Halston: Evansville’s Fashionista

By Jennifer Young

Paris may have launched Chanel and Milan delivered Armani, but it was Evansville, Indiana, that gave the fashion world Halston.

Perhaps the Frank Lloyd Wright of fashion with his minimalist styles and clean designs, Halston achieved international fame during the 1970s. Before Roy Halston Frowick would be known simply by his Halston moniker, he built his career designing for men and later for women, especially hats. You might have seen his famous pillbox designs famously worn by First Lady Jackie Kennedy, who was a fan of the up-and-coming designer.

Halston was born in Des Moines, Iowa, in 1932, but he moved to Evansville during his childhood and attended high school there until graduating in 1950. Even as a child, Halston liked to sew and made clothing articles for his mother and sister. Two years after graduating, Halston moved to Chicago where he began work as a window dresser. He also signed up for an evening class at the School of the Art Institute of Chicago. Within another few years, he was selling his own hat creations and was able to open a shop on North Michigan Avenue by 1957.

Wearing the hat of shop owner was not enough to keep the ambitious designer in Chicago. He left for New York City soon after to work for the celebrated French milliner Lilly Dache. Within the year, Dache promoted her protege as co-designer and he began to hobnob with fashion editors and publishers.

Once Jackie Kennedy perched Halston’s pillbox hats atop her perfectly coiffed head, the fashion designer’s legacy was cemented–but the First Lady was just a start. Halston took a break from hat designs and decided the rest of the body needed his stylish adornments too. The designer created his quintessential ready-to-wear line, Halston Limited, in 1969. Both glamorous and comfortable, the line featured soft-to-touch fabrics like chiffon and silk. He banished stiff zippers that didn’t zip as well as unnecessary decorations like bows and buttons, resulting in clothes both luxuriant yet simple.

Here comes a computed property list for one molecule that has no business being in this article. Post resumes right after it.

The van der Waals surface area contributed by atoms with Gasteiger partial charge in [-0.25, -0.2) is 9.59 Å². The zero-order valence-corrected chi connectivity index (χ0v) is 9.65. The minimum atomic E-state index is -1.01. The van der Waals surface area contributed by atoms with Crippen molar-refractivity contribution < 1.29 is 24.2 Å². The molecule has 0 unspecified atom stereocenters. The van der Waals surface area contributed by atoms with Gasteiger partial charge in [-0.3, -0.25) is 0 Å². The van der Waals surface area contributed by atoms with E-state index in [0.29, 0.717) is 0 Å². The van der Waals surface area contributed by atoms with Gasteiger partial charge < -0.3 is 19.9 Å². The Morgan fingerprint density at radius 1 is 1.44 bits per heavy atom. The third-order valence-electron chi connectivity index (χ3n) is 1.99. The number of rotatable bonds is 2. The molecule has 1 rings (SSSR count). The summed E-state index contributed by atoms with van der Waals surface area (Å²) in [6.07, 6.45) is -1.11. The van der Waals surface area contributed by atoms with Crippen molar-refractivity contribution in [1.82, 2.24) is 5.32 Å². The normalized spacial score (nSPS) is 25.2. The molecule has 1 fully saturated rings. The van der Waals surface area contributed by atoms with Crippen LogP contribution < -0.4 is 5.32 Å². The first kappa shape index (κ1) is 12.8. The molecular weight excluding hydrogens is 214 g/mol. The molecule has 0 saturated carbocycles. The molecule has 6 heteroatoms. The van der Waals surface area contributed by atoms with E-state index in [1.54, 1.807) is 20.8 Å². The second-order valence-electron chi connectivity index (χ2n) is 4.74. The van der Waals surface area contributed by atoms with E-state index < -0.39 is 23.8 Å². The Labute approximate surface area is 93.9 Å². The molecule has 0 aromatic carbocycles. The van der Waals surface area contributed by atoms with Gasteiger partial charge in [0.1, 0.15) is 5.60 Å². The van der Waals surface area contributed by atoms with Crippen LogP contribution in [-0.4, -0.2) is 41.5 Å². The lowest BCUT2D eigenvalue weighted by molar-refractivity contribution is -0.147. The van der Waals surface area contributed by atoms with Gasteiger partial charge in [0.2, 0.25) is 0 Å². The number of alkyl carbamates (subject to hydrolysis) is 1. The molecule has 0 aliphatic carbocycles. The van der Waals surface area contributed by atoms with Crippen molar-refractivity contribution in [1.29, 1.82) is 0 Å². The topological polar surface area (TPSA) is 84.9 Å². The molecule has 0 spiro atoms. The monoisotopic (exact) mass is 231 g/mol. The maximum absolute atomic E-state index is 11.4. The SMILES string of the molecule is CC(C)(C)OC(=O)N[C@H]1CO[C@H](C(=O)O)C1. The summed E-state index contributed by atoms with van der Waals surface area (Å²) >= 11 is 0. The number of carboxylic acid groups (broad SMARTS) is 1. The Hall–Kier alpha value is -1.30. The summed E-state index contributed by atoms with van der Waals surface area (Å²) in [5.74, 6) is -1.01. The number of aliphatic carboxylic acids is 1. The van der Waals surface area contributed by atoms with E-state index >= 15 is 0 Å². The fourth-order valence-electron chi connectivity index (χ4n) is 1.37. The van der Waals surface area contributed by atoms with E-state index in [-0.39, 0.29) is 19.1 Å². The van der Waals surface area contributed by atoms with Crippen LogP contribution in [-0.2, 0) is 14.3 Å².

Women swooned for Halston’s clothing during the 1970s. The designer decked out Lauren Bacall, Anjelica Houston, Bianca Jagger, and Elizabeth Taylor. Celebrities flocked to Halston and he, in turn, enjoyed rubbing elbows with them at popular New York City hot spots like Studio 51. During his heyday, Halston designed for the stars but also for everyday women, organizations like the Girl Scouts, airplane stewardesses, and the New York City Police Department. The U.S. Olympic Committee even asked the celebrity designer to design Olympian uniforms for the 1976 Olympics.


After signing a billion-dollar deal to sell a line of his clothing, accessories, and perfumes in J.C. Penney stores, the fashion designer’s luster began to wear. High-end stores believed that Halston had “cheapened” his brand. In retrospect, however, the move did pave the way for other big-name designers to market their fashions in more mainstream venues.

In 1988, Halston learned that he had HIV. His family cared for him as his health began to diminish. In 1990, Halston died in San Francisco of Kaposi’s Sarcoma, an illness associated with AIDS. Today, Halston’s vintage fashions command big price tags at auction. Many museums around the country feature traveling exhibitions of his designs, including his quintessential pillbox hats. If you get the chance, be sure to check one out and pay close attention to those hats. It’s said that he was so concerned that his pillbox hats should fit the First Lady’s head perfectly , that he would wear them himself to make sure their fit was flawless.

Halston, Bianca Jagger and Andy Warhol at Studio 54 1978